Getting the Yute Ready for Yute Season
William E. Allendorf
10 October, 2008
If all goes well, Lil Angus will have a deer by the end of this weekend.
Angus is my #3 son. He's enjoying his first Kentucky Youth Season. He's been
watching me since he was 4. Now it's his turn. It's been a long road. His older
brother, Moose just finished up his last year as a Yute in 2007. Moose will be
off on his own when he starts Muzzleloader Season next weekend.
In the beginning, I purchased a Wigwam pop-up blind for us to sit in
together. Angus still wasn't cool with climbing stands. It worked wonderfully.
We would spend many hours at a time looking for deer. He was a patient hunter.
Then I made the
Jagende Hutte and that gave us some more room. Angus was able to sit for
hours, but he was prone to fidgeting. Having him in an enclosed space made that
much less of a problem.
At age 8, Angus started following me into the treestand and he also passed
Kentucky's Hunter Education. However, he was still a bit recoil shy. We tried a
bunch of yute rifles, including a $70 M-44 Mosin Nagant with 30-30-esque loads.
However, he just was not ready to take a centerfire rifle. By his choosing he
decided to back off hunting at 8 and again at 9. He was just happy to go out
with me to the Jagende Hutte or the buddy stand and spend a morning.
After I filled the freezer with a big buck last Opening Day, Angus and I spent
several nice afternoons just watching for deer from the Jagende Hutte. He was
cool with that, and we both had a good time.
This Spring, as Turkey Season was winding down, Angus announced he was going to
bag a deer this year. He picked my Marlin 336 in 30-30 and we went to work
getting a load worked up. We picked a Winchester 150 Grain PowerPoint over
H4895. He helps out on the reloading; Angus started pulling the handle on the
old Rock Chucker press when he was 4. Now he works it like a pro.
It's taken all but 10 of the 50 rounds we loaded to get him settled down and
grouping well at 50 yards. We started in August, and fired a few rounds every
chance we could. He has also been going with me on squirrel hunts throughout the
Fall to get the young apex predator primed up.
I use sodium bicarb on everything. My kids all grew up wearing cheap used
military camo from SportsmansGuide.com Those 3rd worlders are a tiny bunch of
fellers-- all my sons have outgrown the S , M, and L and are now in the XL
stuff. A few trips through the washer in sodium bicarb gets the stink out of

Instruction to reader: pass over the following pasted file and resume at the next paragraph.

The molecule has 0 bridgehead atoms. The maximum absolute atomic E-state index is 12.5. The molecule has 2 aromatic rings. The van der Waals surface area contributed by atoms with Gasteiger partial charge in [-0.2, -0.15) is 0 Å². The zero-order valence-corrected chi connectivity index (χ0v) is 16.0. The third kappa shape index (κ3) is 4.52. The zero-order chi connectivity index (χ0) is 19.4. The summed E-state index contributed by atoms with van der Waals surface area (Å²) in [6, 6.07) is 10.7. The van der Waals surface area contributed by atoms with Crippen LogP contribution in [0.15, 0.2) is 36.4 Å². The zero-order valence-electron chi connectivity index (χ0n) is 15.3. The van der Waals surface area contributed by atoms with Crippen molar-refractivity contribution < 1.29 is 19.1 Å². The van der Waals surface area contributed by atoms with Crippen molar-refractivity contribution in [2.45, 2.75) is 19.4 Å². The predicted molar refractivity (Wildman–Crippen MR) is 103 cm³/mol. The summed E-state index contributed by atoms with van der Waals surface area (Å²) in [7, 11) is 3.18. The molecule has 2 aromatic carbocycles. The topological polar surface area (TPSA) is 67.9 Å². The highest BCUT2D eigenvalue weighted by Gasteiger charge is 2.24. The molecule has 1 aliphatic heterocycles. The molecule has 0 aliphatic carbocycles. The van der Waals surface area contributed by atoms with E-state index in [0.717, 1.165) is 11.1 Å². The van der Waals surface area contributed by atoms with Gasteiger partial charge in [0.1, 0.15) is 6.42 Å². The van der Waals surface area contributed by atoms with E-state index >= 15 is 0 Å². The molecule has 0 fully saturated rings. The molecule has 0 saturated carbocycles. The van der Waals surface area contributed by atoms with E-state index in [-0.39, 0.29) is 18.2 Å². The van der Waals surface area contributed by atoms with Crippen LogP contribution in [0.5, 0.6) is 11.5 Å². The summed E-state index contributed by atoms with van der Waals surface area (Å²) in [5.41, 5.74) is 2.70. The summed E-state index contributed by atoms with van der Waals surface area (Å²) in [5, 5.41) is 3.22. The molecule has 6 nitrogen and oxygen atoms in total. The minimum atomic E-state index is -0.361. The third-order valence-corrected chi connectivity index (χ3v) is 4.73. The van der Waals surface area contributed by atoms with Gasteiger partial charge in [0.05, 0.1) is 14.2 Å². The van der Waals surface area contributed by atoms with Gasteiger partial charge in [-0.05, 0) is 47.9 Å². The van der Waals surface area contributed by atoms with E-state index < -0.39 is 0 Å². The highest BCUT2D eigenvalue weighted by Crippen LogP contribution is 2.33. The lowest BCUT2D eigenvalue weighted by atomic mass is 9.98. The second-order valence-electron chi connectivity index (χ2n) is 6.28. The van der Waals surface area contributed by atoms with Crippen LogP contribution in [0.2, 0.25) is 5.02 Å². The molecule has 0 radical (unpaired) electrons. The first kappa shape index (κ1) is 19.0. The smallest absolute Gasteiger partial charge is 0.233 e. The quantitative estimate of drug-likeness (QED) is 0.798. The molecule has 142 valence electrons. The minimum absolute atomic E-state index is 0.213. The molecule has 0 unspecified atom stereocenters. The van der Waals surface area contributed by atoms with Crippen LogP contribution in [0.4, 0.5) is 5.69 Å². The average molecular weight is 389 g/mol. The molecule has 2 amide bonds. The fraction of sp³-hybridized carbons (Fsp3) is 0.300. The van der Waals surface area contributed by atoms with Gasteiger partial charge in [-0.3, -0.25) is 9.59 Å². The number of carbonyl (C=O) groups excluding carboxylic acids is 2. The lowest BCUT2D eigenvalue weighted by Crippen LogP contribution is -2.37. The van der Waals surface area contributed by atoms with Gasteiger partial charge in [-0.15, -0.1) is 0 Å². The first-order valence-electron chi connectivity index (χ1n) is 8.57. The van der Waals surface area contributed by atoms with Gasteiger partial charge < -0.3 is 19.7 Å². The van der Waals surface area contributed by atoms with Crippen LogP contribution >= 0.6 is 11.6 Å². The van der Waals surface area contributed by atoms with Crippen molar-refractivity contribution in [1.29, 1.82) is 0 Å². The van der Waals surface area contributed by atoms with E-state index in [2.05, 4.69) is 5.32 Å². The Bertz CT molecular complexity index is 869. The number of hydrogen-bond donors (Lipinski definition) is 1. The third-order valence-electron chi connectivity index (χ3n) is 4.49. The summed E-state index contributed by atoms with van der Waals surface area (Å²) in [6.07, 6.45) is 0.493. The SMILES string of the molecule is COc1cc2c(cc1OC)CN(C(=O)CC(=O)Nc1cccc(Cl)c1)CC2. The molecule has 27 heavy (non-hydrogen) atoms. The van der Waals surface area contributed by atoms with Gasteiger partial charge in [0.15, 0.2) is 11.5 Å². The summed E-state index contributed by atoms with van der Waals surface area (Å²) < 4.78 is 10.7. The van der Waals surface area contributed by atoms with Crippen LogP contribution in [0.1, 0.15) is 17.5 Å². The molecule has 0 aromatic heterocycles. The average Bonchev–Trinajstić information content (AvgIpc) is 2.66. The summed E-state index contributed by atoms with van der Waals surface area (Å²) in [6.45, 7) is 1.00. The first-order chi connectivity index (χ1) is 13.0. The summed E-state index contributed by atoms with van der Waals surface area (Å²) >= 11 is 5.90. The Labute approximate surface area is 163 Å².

them. Underneath I use sweaters and sweat pants for warmth. Hunting camo is
fine, but it's expensive to keep the kids in it when they're growing so much. I
probably spent $50 on enough stuff to outfit my two sons for ten years using
German, Austrian, and British war surplus. That includes camo ponchos for when
Sportsmansguide.com also has a good deal on thick poly-pro underwear-- I bought
the small union suit for Moose 5 years ago and now it's Angus' . It is also a
good place to buy things like wool socks, and warm mittens. He has his own
possibles bag-- a cordura gas-mask bag in DPM camo (another sportsmansguide.com
find), and even his own knife that he bought off a barber in Whitely City for $5
with his own money.
Don't get me started on gloves and mittens-- kids are notorious on losing
gloves, and it only gets worse when they're hunting. Buy lots when you find them
cheap. Also find a muff and give it too them with a chemical heat pack thrown
in. If you keep the little yute hands warm the little yutes tend to stay out
longer. Hands, feet, and heads-- concentrate on those, and you'll whip the
battle. Also remember to throw an extra heat back down the little yute's front
as you're zipping up the little yute's jacket. A heat pack in a breast pocket
keeps a whole yute nice and toasty.
This Saturday, the KY Yute Opener is going to have summer-like temperatures--
low in the mid fifties and a high in the 80's. So we'll both be dressing in
long-sleeved T's and no much else. However, if Angus doesn't bag one, he's got a
whole pile of warm stuff to take him into the Modern Weapon season, and if
necessary all the way to the Yute Bonus Weekend just before New Years.
There are at least 3 buddy stands that will give Angus good chances at getting a
shot close-in. We'll be hunting out of the 15 foot Hunters View Buddy Stands.
All told, they have produced over a dozen deer in the last few seasons, and it's
been years since we went dry in October. Saturday morning is it. I weighed Angus
just before we left-- 150 lbs-- that'll give us at least a few years' breathing
room before we outstrip the weight rating on these stands. It's already getting
a little cramped with the two of us, and it was downright painful the last time
I sat with Moose. However, they all take after their Dad. I'm a walking
landform-- imagine John Wayne gone to seed.
Last night, I printed off a set of deer targets with crosshairs on the kill
zone. Angus has seen them many times, but I wanted to make sure he was
visualizing the right spot. He's had a full-size poster with the kill zone up on
the wall since he was in a crib. We talked strategy, before he buried himself in
a PS2 game. He says it's brown-n-down for him-- first thing through gets it. He
already has his stand rotation worked out as well, with the Saturday morning
opener going to be spent on the inside edge of a clover plot with a prime
bedding area and some white oaks close by. If it goes to that, we'll be in an
oak flat for Saturday PM and a shelf with a major deer highway coming out of a
creek bottom for Sunday AM.
Dang, where does he pick all this stuff up?